Investors To Feds: See You In Court

An obviously ticked off Barack Obama announced this morning that Chrysler would seek the protection of the bankruptcy courts after negotiations with the secured creditors came to naught. 

The Issues

Purportedly all parties had agreed to a recapatilization plan hammered out with the Obama auto task force. A group of secured bondholders holding approximately $1 billion of the $6.9 billion of secured debt refused to go along with the plan. There are approximately 46 institutions that own the debt and the group of dissidents numbered about 20. Four large banks, JPMorgan ChaseCitigroupMorgan Stanley and Goldman Sachs, hold 70% of the debt and had voted in favor of the plan.

In a letter released today, the smaller institutions spelled out their reasons for refusing to vote aye. They cited their fiduciary duty to their investors, the fact that the deal offered to them was substantially different than is being offered to GM secured debt holders and their perception that the four banks who hold the majority of the debt and were responsible for negotiating on behalf of the senior creditors are all TARP fund recipients and therefore conflicted.

Obama Statement

The President announced the stalemate this morning. He noted that agreement had been reached with Fiat for a strategic alliance and that with the exception of the bondholders all other parties had agreed to the terms put forth.

He then turned on the holdouts with visible anger:

While many stakeholders made sacrifices and worked constructively, I have to tell you some did not.  In particular, a group of investment firms and hedge funds decided to hold out for the prospect of an unjustified taxpayer-funded bailout.  They were hoping that everybody else would make sacrifices, and they would have to make none.  Some demanded twice the return that other lenders were getting.  I don’t stand with them.  I stand with Chrysler’s employees and their families and communities.  I stand with Chrysler’s management, its dealers, and its suppliers. I stand with the millions of Americans who own and want to buy Chrysler cars.  I don’t stand with those who held out when everybody else is making sacrifices.  And that’s why I’m supporting Chrysler’s plans to use our bankruptcy laws to clear away its remaining obligations so the company can get back on its feet and onto a path of success.

The President also expressed his hope that anyone planning to buy a car would buy an American car.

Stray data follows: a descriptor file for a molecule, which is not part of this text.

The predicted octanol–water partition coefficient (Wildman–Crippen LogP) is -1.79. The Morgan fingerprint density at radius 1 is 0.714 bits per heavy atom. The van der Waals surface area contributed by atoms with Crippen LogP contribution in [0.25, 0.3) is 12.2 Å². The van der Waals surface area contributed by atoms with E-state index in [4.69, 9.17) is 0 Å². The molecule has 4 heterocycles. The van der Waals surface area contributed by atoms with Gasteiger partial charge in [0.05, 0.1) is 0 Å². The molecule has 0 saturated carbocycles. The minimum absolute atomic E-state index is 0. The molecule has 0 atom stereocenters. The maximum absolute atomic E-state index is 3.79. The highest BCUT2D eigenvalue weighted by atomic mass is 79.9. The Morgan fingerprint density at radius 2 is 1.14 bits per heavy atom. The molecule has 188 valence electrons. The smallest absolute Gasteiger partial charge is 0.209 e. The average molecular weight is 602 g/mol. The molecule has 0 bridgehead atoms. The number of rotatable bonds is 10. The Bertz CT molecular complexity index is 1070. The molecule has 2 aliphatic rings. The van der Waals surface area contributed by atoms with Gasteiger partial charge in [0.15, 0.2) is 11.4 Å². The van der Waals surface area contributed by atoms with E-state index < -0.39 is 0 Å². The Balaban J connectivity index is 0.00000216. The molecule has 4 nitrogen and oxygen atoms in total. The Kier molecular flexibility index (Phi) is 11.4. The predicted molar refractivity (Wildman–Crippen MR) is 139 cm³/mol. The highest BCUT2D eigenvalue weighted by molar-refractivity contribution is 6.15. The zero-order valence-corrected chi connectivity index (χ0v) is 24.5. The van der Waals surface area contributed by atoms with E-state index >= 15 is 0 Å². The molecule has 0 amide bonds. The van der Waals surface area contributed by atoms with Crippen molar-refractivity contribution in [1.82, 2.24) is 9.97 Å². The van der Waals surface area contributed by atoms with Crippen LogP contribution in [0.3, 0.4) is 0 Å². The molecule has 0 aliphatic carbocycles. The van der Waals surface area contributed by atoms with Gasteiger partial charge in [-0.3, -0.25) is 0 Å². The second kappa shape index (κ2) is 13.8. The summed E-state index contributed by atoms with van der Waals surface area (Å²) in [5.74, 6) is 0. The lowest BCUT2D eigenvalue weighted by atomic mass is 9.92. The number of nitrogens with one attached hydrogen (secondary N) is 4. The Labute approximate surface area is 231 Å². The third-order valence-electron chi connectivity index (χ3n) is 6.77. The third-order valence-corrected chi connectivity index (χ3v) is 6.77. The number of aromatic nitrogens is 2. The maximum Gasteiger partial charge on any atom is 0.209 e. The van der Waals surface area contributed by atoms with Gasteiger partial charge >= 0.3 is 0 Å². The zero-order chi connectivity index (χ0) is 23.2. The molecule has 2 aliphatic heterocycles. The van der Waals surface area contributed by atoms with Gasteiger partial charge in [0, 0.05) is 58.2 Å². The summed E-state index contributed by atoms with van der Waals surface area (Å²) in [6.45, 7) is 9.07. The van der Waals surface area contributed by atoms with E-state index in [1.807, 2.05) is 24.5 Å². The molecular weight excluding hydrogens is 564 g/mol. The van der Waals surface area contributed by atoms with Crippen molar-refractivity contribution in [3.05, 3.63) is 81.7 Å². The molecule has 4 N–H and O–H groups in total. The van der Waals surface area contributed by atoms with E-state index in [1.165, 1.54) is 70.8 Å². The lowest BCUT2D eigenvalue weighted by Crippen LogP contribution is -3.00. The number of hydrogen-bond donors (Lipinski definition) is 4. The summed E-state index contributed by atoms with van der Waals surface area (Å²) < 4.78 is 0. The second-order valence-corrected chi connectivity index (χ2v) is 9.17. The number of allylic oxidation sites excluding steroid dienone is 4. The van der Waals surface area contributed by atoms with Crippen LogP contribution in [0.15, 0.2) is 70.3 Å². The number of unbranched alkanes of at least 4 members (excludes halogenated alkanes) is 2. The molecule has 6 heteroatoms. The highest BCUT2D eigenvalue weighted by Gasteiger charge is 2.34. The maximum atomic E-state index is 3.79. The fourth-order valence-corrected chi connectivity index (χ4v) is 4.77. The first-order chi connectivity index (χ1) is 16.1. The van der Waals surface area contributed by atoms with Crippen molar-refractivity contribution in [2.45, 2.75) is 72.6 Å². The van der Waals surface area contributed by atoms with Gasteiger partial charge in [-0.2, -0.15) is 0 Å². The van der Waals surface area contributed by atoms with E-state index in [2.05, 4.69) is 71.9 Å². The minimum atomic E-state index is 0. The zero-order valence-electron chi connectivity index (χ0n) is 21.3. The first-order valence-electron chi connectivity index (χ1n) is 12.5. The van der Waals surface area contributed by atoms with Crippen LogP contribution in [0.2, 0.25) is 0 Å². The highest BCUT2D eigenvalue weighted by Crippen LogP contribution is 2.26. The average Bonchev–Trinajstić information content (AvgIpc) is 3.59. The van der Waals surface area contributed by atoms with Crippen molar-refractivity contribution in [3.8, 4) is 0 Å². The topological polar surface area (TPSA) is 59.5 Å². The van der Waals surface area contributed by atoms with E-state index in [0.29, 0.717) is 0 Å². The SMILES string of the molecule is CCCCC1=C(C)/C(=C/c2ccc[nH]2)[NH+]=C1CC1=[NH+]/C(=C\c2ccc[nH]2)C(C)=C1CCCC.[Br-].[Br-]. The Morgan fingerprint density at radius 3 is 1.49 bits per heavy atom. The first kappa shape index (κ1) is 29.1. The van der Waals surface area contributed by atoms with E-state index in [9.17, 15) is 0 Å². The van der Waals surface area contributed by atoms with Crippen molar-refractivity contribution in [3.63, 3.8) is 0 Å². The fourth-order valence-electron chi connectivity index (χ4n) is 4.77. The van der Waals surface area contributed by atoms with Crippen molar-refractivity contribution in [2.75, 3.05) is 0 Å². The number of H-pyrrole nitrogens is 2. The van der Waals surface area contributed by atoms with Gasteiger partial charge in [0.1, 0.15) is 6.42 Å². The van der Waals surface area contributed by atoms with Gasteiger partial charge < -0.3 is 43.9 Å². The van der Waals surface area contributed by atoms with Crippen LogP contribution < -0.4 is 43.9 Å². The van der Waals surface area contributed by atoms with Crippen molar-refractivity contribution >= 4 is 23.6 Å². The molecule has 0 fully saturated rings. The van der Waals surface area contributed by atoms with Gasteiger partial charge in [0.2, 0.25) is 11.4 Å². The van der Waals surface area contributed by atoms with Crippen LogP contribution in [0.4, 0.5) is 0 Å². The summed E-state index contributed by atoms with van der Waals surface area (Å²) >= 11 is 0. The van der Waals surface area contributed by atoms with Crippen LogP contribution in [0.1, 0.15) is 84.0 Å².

Despite the picture painted by the President this morning that all would have been fine were it not for the holdouts, there is a better than even chance that the bankruptcy outcome is not unwelcome. The hanging thread in all of the discussion leading up to this has been the dealer network. The dealer franchises are notoriously difficult and expensive to terminate outside of bankruptcy. The filing is going to considerably satisfy that process.

Demonizing the investors who held out is a dangerous game. Those same investment and hedge funds that he attacked today are the investors he will need tomorrow to help recapitalize the banks. When the time comes for TARP banks to go to them for more capital it shouldn’t be too surprising if they decide they’ve had quite enough with investing in companies alongside the government.

Obama’s suggestion that Americans buy American cars is once again a slap in the face to the large number of workers at the foreign headquartered U.S. auto makers. It was pure politics and flies in the face of his previous statements, at the G-20 for instance, that protectionism has no place in the current crisis. 

Finally, I think that the bankruptcy outcome represents a positive trend right now. There’s a disturbing drift towards an imperial approach on the part of the government towards solving various company issues. The auto industry bailout particularly has become overtly political with some dangerous long-term implications. Greg Mankiw put it well on his blog this morning.

As the President intervenes in more and more industries, a key question is how he does it and what he is trying to achieve. Is he trying to reorganize insolvent firms while, as much as possible, preserving the rights of stakeholders as established under existing contracts? Or is he trying to achieve a “fair” outcome as he judges it, regardless of preexisting rules and agreements? I fear it may be the latter, in which case politics may start to trump the rule of law.

It’s time all the parties took a deep breath and figured out how to work through this situation. It’s especially time for the government to stop and think long and hard about how much it’s willing to sacrifice in pursuit of a set of policy goals. In the meantime, we should take some comfort in the fact that a few people asserting a position — whether that position is right or wrong is immaterial — are able to get an impartial hearing in front of a court of law.

Here is a list of links to further thoughts on this issue:

WSJ-Today’s report.

NYT-Todays report.

Letter from minority secured creditors.

Obama statement. Report

WSJ-Editorial today.

WSJ-Paul Ingrassia’s analysis.

WSJ-Holman Jenkins historical review of the car industry.

Greg Mankiw’s blog post.

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